To celebrate NaNoWriMo (National Novel Writing Month), my writing group decided to pull an all-nighter writing activity. We met at Child's house and fueled by sugar-highs, started writing. It took me all night to do a single chapter, but it was the first chapter in my novel and one I had put off writing forever, so it was great to finally get it out. Granted, it'll need a lot of polishing, but at least it seemed brilliant at 4 AM in the morning.

(Child's blog post)

Last weekend I want canyoneering down in the Robber's Roost area of southern Utah. The canyon was called Little Blue John, made famous by a hiker back in 2003 who got his arm caught under a boulder while hiking alone, and had to cut if off to free himself.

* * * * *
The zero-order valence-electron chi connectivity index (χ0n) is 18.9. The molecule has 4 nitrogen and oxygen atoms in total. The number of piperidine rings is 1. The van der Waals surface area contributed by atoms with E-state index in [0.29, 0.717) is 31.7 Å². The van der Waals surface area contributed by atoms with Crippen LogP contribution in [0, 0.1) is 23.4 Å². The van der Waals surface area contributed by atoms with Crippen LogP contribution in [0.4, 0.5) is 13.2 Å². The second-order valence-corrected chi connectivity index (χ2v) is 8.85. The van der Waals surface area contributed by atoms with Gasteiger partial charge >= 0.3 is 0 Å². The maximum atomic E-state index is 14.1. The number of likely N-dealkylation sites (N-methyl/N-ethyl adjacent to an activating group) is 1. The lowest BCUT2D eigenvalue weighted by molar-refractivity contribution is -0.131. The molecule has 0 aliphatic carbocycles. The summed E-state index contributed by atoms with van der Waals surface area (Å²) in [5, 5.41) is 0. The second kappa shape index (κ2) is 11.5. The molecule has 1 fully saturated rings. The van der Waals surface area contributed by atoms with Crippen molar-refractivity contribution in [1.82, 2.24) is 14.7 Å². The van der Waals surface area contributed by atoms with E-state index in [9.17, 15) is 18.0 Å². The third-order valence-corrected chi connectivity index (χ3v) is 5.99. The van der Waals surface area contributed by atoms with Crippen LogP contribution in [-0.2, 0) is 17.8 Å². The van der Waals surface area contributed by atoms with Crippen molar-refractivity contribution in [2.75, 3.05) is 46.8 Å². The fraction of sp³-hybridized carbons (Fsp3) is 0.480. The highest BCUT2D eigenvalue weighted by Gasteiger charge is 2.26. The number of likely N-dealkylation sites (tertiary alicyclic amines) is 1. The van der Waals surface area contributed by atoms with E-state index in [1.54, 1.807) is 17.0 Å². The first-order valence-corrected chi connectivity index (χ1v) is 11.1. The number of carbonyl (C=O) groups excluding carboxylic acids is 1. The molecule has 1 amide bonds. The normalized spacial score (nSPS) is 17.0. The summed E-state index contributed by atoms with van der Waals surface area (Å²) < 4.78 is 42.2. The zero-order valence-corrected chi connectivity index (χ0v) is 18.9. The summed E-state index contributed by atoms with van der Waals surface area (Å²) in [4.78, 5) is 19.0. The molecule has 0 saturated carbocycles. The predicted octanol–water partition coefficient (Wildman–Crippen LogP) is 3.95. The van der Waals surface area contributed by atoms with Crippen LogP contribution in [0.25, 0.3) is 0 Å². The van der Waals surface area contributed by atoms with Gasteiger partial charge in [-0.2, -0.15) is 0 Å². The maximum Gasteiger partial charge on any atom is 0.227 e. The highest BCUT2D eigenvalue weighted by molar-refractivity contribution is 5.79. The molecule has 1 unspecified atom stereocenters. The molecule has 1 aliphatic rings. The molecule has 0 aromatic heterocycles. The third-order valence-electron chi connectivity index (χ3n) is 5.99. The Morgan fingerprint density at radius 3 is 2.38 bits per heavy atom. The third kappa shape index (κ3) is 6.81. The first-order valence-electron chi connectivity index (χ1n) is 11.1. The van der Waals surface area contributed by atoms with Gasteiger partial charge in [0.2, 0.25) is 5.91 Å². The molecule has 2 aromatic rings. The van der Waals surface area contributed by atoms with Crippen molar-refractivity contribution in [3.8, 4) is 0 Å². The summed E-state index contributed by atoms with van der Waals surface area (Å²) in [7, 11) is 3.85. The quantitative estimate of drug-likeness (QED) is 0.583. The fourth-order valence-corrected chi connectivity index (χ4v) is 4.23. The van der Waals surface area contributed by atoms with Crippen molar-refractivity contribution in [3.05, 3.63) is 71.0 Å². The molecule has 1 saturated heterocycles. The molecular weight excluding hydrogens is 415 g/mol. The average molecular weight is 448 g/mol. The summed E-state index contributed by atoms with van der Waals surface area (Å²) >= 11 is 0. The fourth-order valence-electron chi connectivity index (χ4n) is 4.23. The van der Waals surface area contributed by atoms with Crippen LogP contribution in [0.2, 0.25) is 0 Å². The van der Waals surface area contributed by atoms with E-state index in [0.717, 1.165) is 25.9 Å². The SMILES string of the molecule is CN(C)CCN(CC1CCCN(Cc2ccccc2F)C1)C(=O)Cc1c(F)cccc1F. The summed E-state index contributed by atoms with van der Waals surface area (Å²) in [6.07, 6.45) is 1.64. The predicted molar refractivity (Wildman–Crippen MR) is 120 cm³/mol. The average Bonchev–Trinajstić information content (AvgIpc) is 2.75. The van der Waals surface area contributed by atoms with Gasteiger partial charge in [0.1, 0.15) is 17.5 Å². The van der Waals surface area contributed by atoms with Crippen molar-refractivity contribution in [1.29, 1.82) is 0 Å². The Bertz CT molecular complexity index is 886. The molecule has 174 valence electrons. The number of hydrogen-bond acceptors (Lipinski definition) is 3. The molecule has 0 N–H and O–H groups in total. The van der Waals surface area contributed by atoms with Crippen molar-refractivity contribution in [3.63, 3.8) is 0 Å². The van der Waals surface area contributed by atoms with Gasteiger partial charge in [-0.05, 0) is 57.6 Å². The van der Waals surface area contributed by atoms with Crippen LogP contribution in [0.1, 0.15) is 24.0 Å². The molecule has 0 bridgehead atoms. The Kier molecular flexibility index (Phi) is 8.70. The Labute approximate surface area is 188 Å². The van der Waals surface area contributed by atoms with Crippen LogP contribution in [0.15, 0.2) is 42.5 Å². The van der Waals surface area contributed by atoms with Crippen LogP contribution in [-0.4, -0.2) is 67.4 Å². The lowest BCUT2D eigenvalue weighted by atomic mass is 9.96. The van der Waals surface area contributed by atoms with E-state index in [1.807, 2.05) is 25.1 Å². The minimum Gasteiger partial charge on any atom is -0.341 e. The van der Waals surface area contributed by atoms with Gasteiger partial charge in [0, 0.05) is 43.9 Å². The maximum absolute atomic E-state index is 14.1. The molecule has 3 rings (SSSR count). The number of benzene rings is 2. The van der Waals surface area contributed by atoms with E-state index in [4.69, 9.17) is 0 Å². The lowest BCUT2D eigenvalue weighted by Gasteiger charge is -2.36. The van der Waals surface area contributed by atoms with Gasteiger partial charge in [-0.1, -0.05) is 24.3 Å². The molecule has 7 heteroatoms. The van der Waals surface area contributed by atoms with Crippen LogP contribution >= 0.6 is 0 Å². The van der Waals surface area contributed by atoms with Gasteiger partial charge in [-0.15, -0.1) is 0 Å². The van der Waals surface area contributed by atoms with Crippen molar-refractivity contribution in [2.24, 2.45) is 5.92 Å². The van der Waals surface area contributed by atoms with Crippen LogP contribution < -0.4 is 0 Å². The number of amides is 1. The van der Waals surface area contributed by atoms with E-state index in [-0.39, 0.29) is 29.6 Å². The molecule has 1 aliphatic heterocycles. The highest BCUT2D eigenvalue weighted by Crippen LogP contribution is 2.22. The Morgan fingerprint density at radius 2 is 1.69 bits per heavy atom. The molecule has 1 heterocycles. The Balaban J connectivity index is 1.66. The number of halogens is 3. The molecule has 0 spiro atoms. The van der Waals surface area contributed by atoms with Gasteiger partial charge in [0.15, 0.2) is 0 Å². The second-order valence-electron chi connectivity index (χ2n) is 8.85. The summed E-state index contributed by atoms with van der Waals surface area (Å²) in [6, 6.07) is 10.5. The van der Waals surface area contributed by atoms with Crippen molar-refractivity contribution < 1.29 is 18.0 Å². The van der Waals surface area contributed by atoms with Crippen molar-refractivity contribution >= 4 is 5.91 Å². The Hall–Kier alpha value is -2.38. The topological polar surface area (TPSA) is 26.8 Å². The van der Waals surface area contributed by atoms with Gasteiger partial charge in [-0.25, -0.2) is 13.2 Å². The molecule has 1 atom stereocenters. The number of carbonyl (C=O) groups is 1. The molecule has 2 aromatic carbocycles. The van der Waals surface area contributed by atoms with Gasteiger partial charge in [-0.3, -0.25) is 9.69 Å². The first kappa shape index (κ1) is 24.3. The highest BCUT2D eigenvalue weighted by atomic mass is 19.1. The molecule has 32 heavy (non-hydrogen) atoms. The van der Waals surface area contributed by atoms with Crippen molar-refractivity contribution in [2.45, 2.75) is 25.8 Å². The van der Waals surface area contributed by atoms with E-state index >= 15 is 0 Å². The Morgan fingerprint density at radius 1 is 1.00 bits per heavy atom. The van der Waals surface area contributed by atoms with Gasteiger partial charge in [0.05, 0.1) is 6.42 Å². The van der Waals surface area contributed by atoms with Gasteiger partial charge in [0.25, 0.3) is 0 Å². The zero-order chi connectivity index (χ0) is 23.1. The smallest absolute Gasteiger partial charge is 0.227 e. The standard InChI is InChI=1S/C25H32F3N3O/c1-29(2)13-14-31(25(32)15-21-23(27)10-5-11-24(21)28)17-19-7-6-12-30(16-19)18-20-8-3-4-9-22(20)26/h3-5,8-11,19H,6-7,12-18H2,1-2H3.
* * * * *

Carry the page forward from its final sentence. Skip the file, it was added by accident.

I'm not sure if it's possible for canyons to be Jonahs, but we almost had another accident happen on our trip. We started hiking Saturday morning, reaching the first drop about 10 AM. It was a 25 foot cliff, but because it was a narrow slot and had a slight slope to it, it was probably down-climbable. However, we had a brand-new canyoneer with us, along with an older guy who didn't like down-climbing, so we decided to rig it for a rapel.

We made an anchor out of a pile of stones, wrapping webbing around to attach our ropes to. (Webbing is the material used in seat belts and vehicle tow ropes.) The rocks were sharp sandstone boulders, and somewhere underneath our anchor, the webbing had been mostly cut through. I was the first one on rapel, starting down a sloping ledge that led to the main drop. Right when I reached the drop, the webbing broke.

I started falling, and instictively stretched out my arms. Miraculously, I caught the sides of the crack and stopped myself about 10 feet down the drop. I got a few scrapes on one of my arms, but if it had been any other rapel (like the two 70-foot drops we did later that day), it could have easily been deadly.